The School of Film and Media Studies integrates production and critique of the media that shape contemporary life. The five programs that comprise the School of Film and Media Studies offer studies in new media, video art, playwriting and screenwriting, and production training in filmmaking. Highlighting the growing convergence of media, these five majors offer rigorous and forward-looking programs that provide students with the professional and critical tools to engage their desired fields of work or study.
Overview of Programs
The School of Film and Media Studies includes five film and media-focused majors: cinema studies; film; media, society, and the arts; new media; and playwriting and screenwriting. More than 500 students are majoring in these five fields of study, which emphasize filmmaking, playwriting, screenwriting, new media production, and the aesthetic and sociological study of the film and media industries. The curriculum fuses intellectual and practical training in film and media studies, educating students to be critical producers and consumers of film and media.
The BFA program in film teaches students to become multiskilled filmmakers in fiction, documentary, or experimental film. This major offers training in film history, cinematography, editing, production, scriptwriting, and film analysis, with a primary emphasis on directing.
Most students in the School of Film and Media Studies are enrolled in one of the multidisciplinary BA-granting programs. The programs in cinema studies, media, society, and the arts, and new media teach students to engage media critically and creatively in order to address media as cultural, political, and aesthetic forces. Students learn to analyze media as forms of art and industry and to use media technologies as research tools to intervene in an increasingly mediated world. In playwriting and screenwriting, students learn to write for both the stage and the screen. The curriculum also helps students to develop a sophisticated eye and gain a deeper understanding of the art and craft involved in making theatre and film.
All students majoring in a discipline in the School of Film and Media Studies share core coursework and integrate their own interest in a particular form of art or media with studies in the social sciences or humanities.
The School of Film and Media Studies also offers three minors, which are open to students in all disciplines: media, society, and the arts; playwriting; and screenwriting.
Members of the School of Film and Media Studies faculty are dynamic, interdisciplinary scholars, successful artists, and innovative teachers. As working artists and scholars, they exhibit regularly at museums and art galleries; produce film, video, and new media; serve on the editorial boards of professional journals and the juries of major arts festivals; publish books and articles in scholarly journals across numerous disciplines; and are active members in national professional associations.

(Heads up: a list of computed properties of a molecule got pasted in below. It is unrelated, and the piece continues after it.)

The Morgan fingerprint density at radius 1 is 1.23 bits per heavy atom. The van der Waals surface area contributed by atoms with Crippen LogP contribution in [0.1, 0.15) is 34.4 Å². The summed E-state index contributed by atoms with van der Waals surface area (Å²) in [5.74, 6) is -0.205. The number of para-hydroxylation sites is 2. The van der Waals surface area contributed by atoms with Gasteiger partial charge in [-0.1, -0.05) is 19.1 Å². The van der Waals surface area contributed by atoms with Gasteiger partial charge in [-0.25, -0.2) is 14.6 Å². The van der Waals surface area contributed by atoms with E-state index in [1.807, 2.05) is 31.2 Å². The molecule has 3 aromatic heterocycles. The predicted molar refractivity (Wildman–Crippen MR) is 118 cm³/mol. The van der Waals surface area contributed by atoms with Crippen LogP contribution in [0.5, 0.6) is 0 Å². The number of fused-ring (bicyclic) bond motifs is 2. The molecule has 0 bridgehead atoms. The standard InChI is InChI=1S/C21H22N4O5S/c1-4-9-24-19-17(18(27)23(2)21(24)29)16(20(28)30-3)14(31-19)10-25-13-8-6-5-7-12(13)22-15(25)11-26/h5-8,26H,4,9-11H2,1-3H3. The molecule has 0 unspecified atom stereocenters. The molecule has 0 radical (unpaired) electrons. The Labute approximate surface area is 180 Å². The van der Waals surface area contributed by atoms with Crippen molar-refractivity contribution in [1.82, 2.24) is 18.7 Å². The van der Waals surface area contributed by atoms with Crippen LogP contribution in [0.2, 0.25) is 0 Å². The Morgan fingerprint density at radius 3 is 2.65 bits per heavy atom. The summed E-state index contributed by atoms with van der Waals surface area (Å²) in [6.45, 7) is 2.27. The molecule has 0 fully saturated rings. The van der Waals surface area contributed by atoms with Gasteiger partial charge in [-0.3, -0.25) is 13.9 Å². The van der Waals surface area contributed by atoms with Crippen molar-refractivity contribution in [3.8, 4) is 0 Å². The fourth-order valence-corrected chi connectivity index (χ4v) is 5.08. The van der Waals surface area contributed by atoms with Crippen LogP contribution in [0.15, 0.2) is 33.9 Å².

Among the many honors accorded to the faculty are the following fellowships and grants: National Endowment for the Humanities, Fulbright, Guggenheim, Ford Foundation, Open Society Foundations, National Science Foundation, Wenner-Gren, New York Foundation for the Arts, Turbulence.org Commission, Lower Manhattan Cultural Council Grant, and the New York State Department of Energy’s Next Generation Emerging Technologies Award.
Faculty members have exhibited at many prestigious museums, galleries, and festivals, including the Whitney Museum of American Art, Arte.Mov, Warhol Museum of Art, MoMA PS1, New Media When, Neuberger Museum of Art, Sonar Music and Multimedia Festival, Exit Art, Database Imaginary, Venice Biennale, Centre Pompidou, Berkeley Art Museum, San Diego Museum of Art, Santa Fe Art Institute, New Museum Postmasters Gallery, and La Casa Encendida in Madrid. They have edited Emmy Award–winning television, independent films, and feature documentaries, and their work has appeared at the Cannes Festival, Berlin Film Festival, Sundance Film Festival, Anthology Film Archives, New York Lincoln Center, Robert Flaherty Film Festival, British Film Institute, Ann Arbor Film Festival, Pacific Film Archive, New York Underground Film Festival, and Mix Fest.
The School of Film and Media Studies is located on the ground floor of the Music Building, with additional office and classroom space in the Humanities Building, the Social Sciences Building, and Natural Sciences Building. Facilities include digital editing studios, a physical computing lab, a printing lab, gallery spaces, screening rooms, a sound stage, a mix studio, and a film equipment store.
Agustin Zarzosa, PhD, Chair, School of Film and Media Studies
For updates during 2016–2018, please visit www.purchase.edu/Departments/